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# tf.tensor_scatter_update

tf.tensor_scatter_update(
tensor,
indices,
name=None
)


Defined in generated file: tensorflow/python/ops/gen_array_ops.py.

Scatter updates into an existing tensor according to indices.

This operation creates a new tensor by applying sparse updates to the passed in tensor. This operation is very similar to tf.scatter_nd, except that the updates are scattered onto an existing tensor (as opposed to a zero-tensor). If the memory for the existing tensor cannot be re-used, a copy is made and updated.

If indices contains duplicates, then their updates are accumulated (summed).

WARNING: The order in which updates are applied is nondeterministic, so the output will be nondeterministic if indices contains duplicates -- because of some numerical approximation issues, numbers summed in different order may yield different results.

indices is an integer tensor containing indices into a new tensor of shape shape. The last dimension of indices can be at most the rank of shape:

indices.shape[-1] <= shape.rank


The last dimension of indices corresponds to indices into elements (if indices.shape[-1] = shape.rank) or slices (if indices.shape[-1] < shape.rank) along dimension indices.shape[-1] of shape. updates is a tensor with shape

indices.shape[:-1] + shape[indices.shape[-1]:]


The simplest form of scatter is to insert individual elements in a tensor by index. For example, say we want to insert 4 scattered elements in a rank-1 tensor with 8 elements.

In Python, this scatter operation would look like this:

    indices = tf.constant([[4], [3], [1], [7]])
updates = tf.constant([9, 10, 11, 12])
tensor = tf.ones([8], dtype=tf.int32)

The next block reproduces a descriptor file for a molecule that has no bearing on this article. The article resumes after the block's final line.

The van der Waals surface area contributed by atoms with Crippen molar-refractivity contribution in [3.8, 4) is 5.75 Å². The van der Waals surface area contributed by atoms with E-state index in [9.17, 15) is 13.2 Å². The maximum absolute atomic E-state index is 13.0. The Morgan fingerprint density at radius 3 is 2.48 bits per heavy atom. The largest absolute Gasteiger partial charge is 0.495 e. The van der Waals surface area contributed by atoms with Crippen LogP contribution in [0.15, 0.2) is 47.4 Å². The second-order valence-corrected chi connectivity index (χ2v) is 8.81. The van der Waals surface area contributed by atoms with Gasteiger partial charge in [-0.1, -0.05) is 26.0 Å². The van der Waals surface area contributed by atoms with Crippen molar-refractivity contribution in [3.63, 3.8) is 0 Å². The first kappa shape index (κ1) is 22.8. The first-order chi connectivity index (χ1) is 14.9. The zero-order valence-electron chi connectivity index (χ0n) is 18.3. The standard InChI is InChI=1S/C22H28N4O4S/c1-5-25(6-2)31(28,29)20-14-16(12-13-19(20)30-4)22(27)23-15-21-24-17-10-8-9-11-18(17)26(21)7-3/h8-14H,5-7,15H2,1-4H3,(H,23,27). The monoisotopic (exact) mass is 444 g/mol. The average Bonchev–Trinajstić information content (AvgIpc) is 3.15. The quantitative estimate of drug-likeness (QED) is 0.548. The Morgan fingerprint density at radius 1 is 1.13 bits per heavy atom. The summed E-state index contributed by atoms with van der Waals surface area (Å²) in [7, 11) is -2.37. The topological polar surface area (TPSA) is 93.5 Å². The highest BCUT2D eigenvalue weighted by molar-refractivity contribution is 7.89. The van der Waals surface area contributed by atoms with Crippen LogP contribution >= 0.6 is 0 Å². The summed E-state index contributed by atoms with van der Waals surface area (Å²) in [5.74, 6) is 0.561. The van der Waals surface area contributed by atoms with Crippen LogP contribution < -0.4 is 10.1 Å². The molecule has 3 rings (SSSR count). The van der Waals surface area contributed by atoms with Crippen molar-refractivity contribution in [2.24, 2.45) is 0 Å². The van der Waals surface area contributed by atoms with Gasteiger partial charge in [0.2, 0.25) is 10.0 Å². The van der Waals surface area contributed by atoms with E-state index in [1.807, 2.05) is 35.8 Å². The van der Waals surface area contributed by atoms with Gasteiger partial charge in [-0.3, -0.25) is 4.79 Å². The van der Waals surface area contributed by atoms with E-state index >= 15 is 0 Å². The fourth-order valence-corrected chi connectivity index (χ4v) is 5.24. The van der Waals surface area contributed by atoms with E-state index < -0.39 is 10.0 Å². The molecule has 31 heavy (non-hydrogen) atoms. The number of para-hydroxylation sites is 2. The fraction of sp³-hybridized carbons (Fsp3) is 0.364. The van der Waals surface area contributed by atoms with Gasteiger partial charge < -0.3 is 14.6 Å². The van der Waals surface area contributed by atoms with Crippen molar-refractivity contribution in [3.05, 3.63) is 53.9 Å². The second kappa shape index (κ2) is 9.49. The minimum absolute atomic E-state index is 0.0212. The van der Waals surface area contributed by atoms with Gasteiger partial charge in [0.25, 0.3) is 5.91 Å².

updated = tf.tensor_scatter_update(tensor, indices, updates)
with tf.Session() as sess:
print(sess.run(scatter))


The resulting tensor would look like this:

[1, 11, 1, 10, 9, 1, 1, 12]


We can also, insert entire slices of a higher rank tensor all at once. For example, if we wanted to insert two slices in the first dimension of a rank-3 tensor with two matrices of new values.

In Python, this scatter operation would look like this:

    indices = tf.constant([[0], [2]])
updates = tf.constant([[[5, 5, 5, 5], [6, 6, 6, 6],
[7, 7, 7, 7], [8, 8, 8, 8]],
[[5, 5, 5, 5], [6, 6, 6, 6],
[7, 7, 7, 7], [8, 8, 8, 8]]])
tensor = tf.ones([4, 4, 4])
updated = tf.tensor_scatter_update(tensor, indices, updates)
with tf.Session() as sess:
print(sess.run(scatter))


The resulting tensor would look like this:

[[[5, 5, 5, 5], [6, 6, 6, 6], [7, 7, 7, 7], [8, 8, 8, 8]],
[[1, 1, 1, 1], [1, 1, 1, 1], [1, 1, 1, 1], [1, 1, 1, 1]],
[[5, 5, 5, 5], [6, 6, 6, 6], [7, 7, 7, 7], [8, 8, 8, 8]],
[[1, 1, 1, 1], [1, 1, 1, 1], [1, 1, 1, 1], [1, 1, 1, 1]]]


Note that on CPU, if an out of bound index is found, an error is returned. On GPU, if an out of bound index is found, the index is ignored.

#### Args:

• tensor: A Tensor. Tensor to copy/update.
• indices: A Tensor. Must be one of the following types: int32, int64. Index tensor.
• updates: A Tensor. Must have the same type as tensor. Updates to scatter into output.
• name: A name for the operation (optional).

#### Returns:

A Tensor. Has the same type as tensor.